Future Links October 19th

Today our news roundup from the printing industry covers Dell’s sustainable packaging, photochromatic inks in the packaging industry, how Ford uses 3D printing in development and prototyping, real estate agents’ increasing use of print campaigns, quality control in military 3 printing, a close look at the state of the 3D printing industry and new on the drupa blog: Inkjet – state of the art or sci-fi phantasy print?

Dell uses wheat straw in its packaging
In an effort to use more sustainable materials, computer manufacturer Dell has switched to wheat straw for some of its packaging, as Dell’s vice chairman of operations and technology, Jeff Clarke, explains in an interview. The wheat straw boxes can be used instead of cardboard or other paper-based packaging materials and use less water and energy than traditional packaging.
More at Fortune

Photochromatic ink creates opportunities in the packaging industry
Printpack has developed a new kind of photochromatic ink that can be printed onto flexible packaging. The ink only becomes visible when exposed to sunlight. The company sees great opportunity in using this ink for interactive, smart packaging.
More at Bakery and Snacks

Ford shares details about the benefits of 3D printing
Automaker Ford has been one of the earlier adopters of 3D printing technology. Now the company explains how 3D printing helps in the development of parts and in prototyping. Ford says it can print a 3D-part in just a few hours, for as little as 1000 Euros, which means it can experiment more with radical, innovative design.
More at Car Scoops

Real estate agents are using more print ads than last year
Several experts have pointed to the benefits of print advertising in real estate marketing. Now, a poll shows that real estate agents in Australia are indeed turning to print for their marketing materials. According to the survey, 52.8 per cent of respondents said they’re doing more print marketing today than 12 months ago.
More at Real Estate Business

Quality control is an issue in military 3D printing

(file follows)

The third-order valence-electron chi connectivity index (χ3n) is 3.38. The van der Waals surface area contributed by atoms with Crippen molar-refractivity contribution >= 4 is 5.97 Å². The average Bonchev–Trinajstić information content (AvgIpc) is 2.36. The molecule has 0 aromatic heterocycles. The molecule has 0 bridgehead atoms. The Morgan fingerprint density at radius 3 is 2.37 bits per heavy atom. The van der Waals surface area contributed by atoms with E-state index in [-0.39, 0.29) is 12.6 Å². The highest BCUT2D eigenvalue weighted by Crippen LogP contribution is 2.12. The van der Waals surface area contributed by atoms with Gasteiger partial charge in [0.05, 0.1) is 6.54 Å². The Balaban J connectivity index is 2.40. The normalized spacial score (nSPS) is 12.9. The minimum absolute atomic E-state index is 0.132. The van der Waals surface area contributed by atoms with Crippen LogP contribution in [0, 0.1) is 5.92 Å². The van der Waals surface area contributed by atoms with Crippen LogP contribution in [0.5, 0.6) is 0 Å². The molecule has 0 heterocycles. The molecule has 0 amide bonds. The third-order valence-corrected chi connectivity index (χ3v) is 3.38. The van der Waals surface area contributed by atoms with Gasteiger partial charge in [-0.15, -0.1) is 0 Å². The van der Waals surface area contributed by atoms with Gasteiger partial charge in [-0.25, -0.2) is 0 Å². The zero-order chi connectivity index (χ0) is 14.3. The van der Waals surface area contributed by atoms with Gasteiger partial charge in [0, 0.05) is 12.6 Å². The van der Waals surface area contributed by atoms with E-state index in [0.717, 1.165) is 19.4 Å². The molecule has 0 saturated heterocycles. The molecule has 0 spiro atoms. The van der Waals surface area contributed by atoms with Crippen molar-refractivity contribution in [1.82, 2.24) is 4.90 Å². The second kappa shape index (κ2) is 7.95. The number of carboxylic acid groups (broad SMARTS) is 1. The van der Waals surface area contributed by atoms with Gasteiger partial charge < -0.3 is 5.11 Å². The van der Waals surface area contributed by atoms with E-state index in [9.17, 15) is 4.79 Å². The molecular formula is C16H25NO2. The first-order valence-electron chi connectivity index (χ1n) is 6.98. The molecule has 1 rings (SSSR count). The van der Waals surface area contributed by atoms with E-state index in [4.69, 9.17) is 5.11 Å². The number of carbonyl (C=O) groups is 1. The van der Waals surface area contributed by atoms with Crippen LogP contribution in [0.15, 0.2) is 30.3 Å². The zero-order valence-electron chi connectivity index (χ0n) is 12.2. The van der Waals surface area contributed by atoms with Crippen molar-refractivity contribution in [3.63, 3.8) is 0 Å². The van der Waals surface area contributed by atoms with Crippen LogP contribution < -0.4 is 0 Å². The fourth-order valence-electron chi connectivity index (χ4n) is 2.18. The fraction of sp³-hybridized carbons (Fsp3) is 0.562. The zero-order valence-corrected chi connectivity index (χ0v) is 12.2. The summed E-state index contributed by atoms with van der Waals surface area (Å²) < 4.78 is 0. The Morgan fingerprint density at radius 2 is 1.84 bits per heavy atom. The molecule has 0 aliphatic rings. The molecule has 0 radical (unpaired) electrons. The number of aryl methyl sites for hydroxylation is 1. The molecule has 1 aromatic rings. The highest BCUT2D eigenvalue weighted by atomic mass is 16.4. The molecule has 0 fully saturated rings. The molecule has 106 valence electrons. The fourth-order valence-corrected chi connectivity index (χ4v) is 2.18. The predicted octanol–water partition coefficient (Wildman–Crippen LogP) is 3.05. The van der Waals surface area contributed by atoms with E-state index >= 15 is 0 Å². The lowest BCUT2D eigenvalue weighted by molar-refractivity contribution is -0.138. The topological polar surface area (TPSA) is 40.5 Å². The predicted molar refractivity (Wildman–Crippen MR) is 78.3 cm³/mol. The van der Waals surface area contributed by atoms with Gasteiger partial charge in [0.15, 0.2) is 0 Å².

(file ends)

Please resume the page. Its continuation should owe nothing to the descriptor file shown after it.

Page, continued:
While the military sees many advantages of 3 printing replacement parts in the field, there are challenges that need to be overcome. Quality control and certification are examples of those challenges. The military needs to be able to ensure that the characteristics and quality of printed parts are consistent even when printed in different locations and on different printers.
More at National Defense Magazine

A close look at the state of the 3D industry
3D printing has captured the imagination of companies and research institutes worldwide but the question in which areas the technology will contribute to economic growth and gains in income hasn’t been answered yet. An in-depth article looks at the models and predictions of several analysts to give a better overview over the potential for successful commercialization in different areas such as medicine, consumer, automotive and aerospace.
More at U.S. News

New on the drupa blog: Inkjet – state of the art or sci-fi phantasy?
The print world is changing and digital industrial inkjet technology is poised to take center stage. But what parts of the technology are still in the development phase and which ones have successfully transitioned into the business world? A guest article by Sean Smyth provides insight into the state of the inkjet business and what we might expect to see for drupa 2016.
More in the article

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